“I think the next phase, and hopefully we can get to that this Congress, is to turn the caucus into an ideas factory, get behind proactive legislation,” Curbelo said. “I think the vast majority of House Republicans are shifting toward accepting the science and openness toward at least modest policy prescriptions.”
For Republicans, the most politically palatable opening on climate change appears to be on spending, not regulation. Rep. John Faso, a top target of Democrats in New York, said Republicans should push in their infrastructure talks for money to help local and state governments “harden their infrastructure” to gird against climate change. He also suggested including incentives for agriculture-friendly carbon sequestration programs in the farm bill.
“Yes, we can show that the climate is changing, yes we can attribute at least some of that change to human activity. The question, ultimately, is if you adopt certain measures, does this appreciably slow the climate change and at what cost are those measures to be implemented,” Faso said. “I do think that if we concentrate on things that are economically viable and scientifically sustainable and approvable and achievable, then we can address this issue.”
Deutch said he is “confident that we will come up with an agenda that the caucus as a whole can support.”
Few politicians or strategists of either major political party expect climate change to factor more significantly in 2018 than the economy, health care or myriad other issues. But public polling suggests increasing public concern about the changing climate, and Democrats are already hitting Republicans on the issue in competitive districts.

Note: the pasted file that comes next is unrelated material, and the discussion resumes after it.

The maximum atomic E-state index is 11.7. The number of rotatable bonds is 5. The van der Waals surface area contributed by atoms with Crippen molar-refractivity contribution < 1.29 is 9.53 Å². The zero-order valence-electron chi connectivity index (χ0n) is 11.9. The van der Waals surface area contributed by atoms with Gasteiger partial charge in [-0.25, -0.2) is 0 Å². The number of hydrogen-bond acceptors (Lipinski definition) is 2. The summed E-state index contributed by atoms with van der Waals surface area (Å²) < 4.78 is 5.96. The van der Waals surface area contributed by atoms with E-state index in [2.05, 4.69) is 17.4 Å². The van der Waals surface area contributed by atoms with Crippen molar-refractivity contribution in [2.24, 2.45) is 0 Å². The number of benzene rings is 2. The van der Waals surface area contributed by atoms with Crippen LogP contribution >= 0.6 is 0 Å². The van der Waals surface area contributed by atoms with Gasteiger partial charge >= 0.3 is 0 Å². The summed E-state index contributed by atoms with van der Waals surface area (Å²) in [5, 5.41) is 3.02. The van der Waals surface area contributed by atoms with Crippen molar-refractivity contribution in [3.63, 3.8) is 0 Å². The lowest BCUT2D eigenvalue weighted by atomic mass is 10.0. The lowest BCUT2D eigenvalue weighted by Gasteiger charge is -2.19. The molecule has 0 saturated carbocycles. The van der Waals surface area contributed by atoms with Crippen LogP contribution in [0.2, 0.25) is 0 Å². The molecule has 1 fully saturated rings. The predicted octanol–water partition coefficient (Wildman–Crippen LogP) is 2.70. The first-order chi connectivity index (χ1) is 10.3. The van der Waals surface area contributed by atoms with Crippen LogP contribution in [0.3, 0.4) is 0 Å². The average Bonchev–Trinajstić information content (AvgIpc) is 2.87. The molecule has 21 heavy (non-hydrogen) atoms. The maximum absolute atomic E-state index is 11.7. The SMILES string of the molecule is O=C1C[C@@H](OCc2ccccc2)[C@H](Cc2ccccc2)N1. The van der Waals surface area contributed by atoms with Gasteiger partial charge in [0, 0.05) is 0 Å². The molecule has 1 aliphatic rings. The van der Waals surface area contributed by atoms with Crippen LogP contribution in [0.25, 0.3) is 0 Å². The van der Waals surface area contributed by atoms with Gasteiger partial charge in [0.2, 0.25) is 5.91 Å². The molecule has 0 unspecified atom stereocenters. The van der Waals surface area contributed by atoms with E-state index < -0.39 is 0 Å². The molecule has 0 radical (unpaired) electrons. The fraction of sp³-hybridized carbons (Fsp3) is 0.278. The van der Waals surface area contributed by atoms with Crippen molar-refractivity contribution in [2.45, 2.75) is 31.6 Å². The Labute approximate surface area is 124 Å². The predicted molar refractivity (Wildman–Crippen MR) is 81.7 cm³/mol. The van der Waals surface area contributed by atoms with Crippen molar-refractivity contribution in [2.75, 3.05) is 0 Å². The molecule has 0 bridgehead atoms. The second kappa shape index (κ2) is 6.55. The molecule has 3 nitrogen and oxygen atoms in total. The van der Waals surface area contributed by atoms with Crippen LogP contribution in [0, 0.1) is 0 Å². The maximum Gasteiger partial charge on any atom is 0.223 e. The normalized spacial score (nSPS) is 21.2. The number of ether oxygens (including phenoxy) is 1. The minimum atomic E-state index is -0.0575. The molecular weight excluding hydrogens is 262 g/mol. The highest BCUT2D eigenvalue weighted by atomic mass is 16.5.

Doug Applegate, who nearly toppled Rep. Darrell Issa in 2016 and is among the Democrats challenging him again in his Southern California district, said that “on certain days of the week … [Issa] pops up and tries to sound like a moderate Republican.” And Andy Thorburn, one of several Democrats vying to unseat Rep. Ed Royce in California’s Orange County, called Royce’s membership in the climate caucus “sheep’s clothing for the wolf … because his record there is abysmal.”
Dave Gilliard, a strategist for four of California’s seven targeted Republicans, including Issa and Royce, said of Issa’s membership in the climate caucus, “We haven’t talked about it from the political side … We have had no discussions on the campaign side about climate change being something we need to jump on from a political issue next year.”
“I would say that it matters to a very narrow constituency, probably,” Gilliard said.
Issa, who was once given a “Climate Change Denier” award by the League of Conservation Voters, said this week that he stands by his controversial, 2009 statement about the “wide range of scientific opinion” on climate change. Issa, who called Trump’s withdrawal from the Paris agreement “ill-advised,” said “long-term trends for warming are settled,” as is “the fact that we are producing human CO2 emissions that are going into the atmosphere.” But he said calculations about dangerous tipping points are not resolved, and he criticized Obama for disregarding Republicans on the issue.
“There wasn’t that opportunity to say, ‘What are the things we can do … how can we increase sustainability?” Issa said, adding that Republicans now have an opportunity to address “what is our glidepath to a sustainable ecology.”
Jill Sigal, a former energy official in George W. Bush’s administration and executive vice president of the Climate Leadership Council, a conservative group pushing for a carbon tax, said growth in the Climate Solutions Caucus has given her “increasing hope” in the ability of Congress to work on climate change.
Inglis, who once dismissed climate change as “a bunch of hooey” but now advocates on the subject, called it “very exciting.”
“I don’t want to say that all the folks in the caucus are ready to, you know, charge the barricades on climate change,” he said. “They’re not all signed up for that. But they are enlisting for inquiry into action on climate change … And that we will take and celebrate.”